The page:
rje btsan dam pa: 3 definitions

Introduction:

rje btsan dam pa means something in Buddhism, Pali. If you want to know the exact meaning, history, etymology or English translation of this term then check out the descriptions on this page. Add your comment or reference to a book if you want to contribute to this summary article.

In Buddhism

Tibetan Buddhism (Vajrayana or tantric Buddhism)

[«previous next»] — rje btsan dam pa in Tibetan Buddhism glossary
Source: WikiPedia: Tibetan Buddhism

rje btsan dam pa (རྗེ་བཙན་དམ་པ) in Tibetan refers to the “Supreme Lord” and represents one of the “Thirteen Later Translations” (Tibetan: phyi 'gyur bcu gsum) which are part of the “Eighteen Great Scriptures”.—Yudra Nyingpo [g.yu sgra snying po] was one of the chief disciples of Vairotsana and one of the principal lotsawa "translators" of the first translation stage of texts into Tibetan. Yudra Nyingpo became one of the greatest masters of Nyingma Dzogchen Semde and Longdé teachings. He translated many works, including the “Thirteen Later Translations”, [for example: Supreme Lord (Jetsun Tampa — rje btsan dam pa)].

Source: Academia: The " Twenty or Eighteen " Texts of the Mind Series

rje btsan dam pa (རྗེ་བཙན་དམ་པ) (or “the supreme lord”) refers to one of the “Eighteen Texts of the Mind Series” (Tibetan: sems sde bco rgyad)— the earliest known corpus of Dzogchen literature (also: “great perfection” or Atiyoga) in Nyingma Buddhism.—The many lists of the Eighteen Texts that emerged between the 9th and the 14th century differ in their contents, there is no canonical collection of texts within the rNying ma tradition that includes all of the eighteen texts.

The following sources mention the text “The Supreme Lord”: (1) As [rJe btsan dam pa]—Mentioned in the 9th century text “The Lamp for the Eye in Meditation” (Tibetan: bSam gtan mig sgron), a treatise written by the Tibetan scholar gNubs chen Sangs rgyas ye she. (2) As [rje btsan dam pa; =? rje btsun dam pa'i lung ?].—Mentioned in the 12th century “The Copper Continent” compiled by the Tibetan scholar Nyang ral Nyi ma 'od zer. (3) As [rje btsan dam pa].—Mentioned in the 13th century “Mask of Bai ro tsa na” [bairo'i 'dra 'bag chen mo], which is included as the last volume (in fact as the last text) in the anomalous collection of bairo'i rgyud 'bum. (4) As [rje btsan dam pa].—Mentioned as one of the the Thirteen Later Translations (phyir 'gyur bcu gsum) in the 14th century “Treasury of Spiritual and Philosophical Systems” (grub mtha' mdzod) by Tibetan scholar Klong chen pa. (5) As [rje btsan dam pa].—Mentioned in the the mTshams brag edition of the rNying ma canon.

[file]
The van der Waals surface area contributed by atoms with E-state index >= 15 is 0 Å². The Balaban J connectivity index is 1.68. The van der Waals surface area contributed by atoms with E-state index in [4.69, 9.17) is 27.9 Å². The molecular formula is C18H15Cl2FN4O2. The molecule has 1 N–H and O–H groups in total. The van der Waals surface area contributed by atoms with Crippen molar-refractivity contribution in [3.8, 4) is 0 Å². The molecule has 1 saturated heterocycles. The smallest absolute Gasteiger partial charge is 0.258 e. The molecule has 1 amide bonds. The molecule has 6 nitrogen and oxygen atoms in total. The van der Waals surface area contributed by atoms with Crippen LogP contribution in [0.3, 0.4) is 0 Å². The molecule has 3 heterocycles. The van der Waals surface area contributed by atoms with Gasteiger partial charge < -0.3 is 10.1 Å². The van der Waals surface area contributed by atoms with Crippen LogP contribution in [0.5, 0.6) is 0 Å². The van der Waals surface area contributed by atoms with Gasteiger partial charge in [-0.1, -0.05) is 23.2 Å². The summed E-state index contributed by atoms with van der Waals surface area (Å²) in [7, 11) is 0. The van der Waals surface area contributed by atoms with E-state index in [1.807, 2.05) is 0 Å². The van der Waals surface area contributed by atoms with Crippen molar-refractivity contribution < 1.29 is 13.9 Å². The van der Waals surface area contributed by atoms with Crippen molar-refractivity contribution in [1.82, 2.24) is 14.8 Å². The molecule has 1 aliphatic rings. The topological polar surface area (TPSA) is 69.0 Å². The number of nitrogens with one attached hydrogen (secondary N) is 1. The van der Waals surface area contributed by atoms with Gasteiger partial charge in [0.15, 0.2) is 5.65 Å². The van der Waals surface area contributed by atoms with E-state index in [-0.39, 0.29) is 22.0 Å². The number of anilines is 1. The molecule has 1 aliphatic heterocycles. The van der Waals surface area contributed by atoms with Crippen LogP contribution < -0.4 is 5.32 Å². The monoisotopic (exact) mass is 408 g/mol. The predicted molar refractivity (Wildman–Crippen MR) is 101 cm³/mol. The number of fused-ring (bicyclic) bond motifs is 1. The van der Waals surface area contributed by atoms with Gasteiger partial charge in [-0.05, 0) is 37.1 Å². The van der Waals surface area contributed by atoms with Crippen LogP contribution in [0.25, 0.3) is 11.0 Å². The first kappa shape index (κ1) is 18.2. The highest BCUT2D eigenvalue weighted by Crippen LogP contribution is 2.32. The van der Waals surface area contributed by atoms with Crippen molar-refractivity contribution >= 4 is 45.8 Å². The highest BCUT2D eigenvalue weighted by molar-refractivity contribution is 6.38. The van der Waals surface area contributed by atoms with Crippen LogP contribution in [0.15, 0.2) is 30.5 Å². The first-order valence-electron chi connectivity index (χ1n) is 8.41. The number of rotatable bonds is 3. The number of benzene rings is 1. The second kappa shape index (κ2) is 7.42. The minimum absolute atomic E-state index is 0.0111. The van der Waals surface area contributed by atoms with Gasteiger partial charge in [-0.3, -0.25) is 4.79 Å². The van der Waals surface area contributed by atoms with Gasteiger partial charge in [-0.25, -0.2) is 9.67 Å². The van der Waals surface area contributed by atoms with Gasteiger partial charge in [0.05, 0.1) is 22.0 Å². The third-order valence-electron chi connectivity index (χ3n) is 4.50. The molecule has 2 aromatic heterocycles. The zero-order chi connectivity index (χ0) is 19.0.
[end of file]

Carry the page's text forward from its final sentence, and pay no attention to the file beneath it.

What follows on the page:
Source: SOAS: A critical study of the thirteen later translations of the Dzogchen mind series

rje btsan dam pa (རྗེ་བཙན་དམ་པ) refers to one of the “Eighteen Major Scriptures” of the Mind Series (Semde) according to the Tsamdrak [mtshams brag] edition of the Nyingma Gyubum [rNying ma'i rgyud 'bum]—a collection of Vajrayana texts reflecting the teachings of the Nyingma school of Tibetan Buddhism.—In mTshams brag, the 18 texts follow after the kun byed rgyal po, the first text in the first volume. Tradition regards this as the fundamental tantra of the rDzogs chen Mind Series. The Eighteen Texts in this edition are, [e.g., rje btsan dam pa]

The [rje btsan dam pa] text is also mentioned in the following sources: (1) The Tingkyé [gting skyes] edition of the Nyingma Gyubum.—The gTing skyes has texts belonging to the early exegetical tradition preceding the actual root texts of the Eighteen, while in mTshams brag the order is reversed. (2) The [rig 'dzin tshe dbang nor bu] edition of the Nyingma Gyubum—The [rig 'dzin] is believed to have been produced in the late 18th century by followers of the lineage of Rig 'dzin Tshe dbang nor bu, in the border regions of southern Tibet and Nepal. (2) the Degé [sde dge] edition of the Nyingma Gyubum—The sde dge edition differs from all the others in reversing the order of rdzogs chen texts, giving precedence to the yang ti, spyi ti, and man ngag sde cycles over the sems sde.

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context information

Tibetan Buddhism includes schools such as Nyingma, Kadampa, Kagyu and Gelug. Their primary canon of literature is divided in two broad categories: The Kangyur, which consists of Buddha’s words, and the Tengyur, which includes commentaries from various sources. Esotericism and tantra techniques (vajrayāna) are collected indepently.

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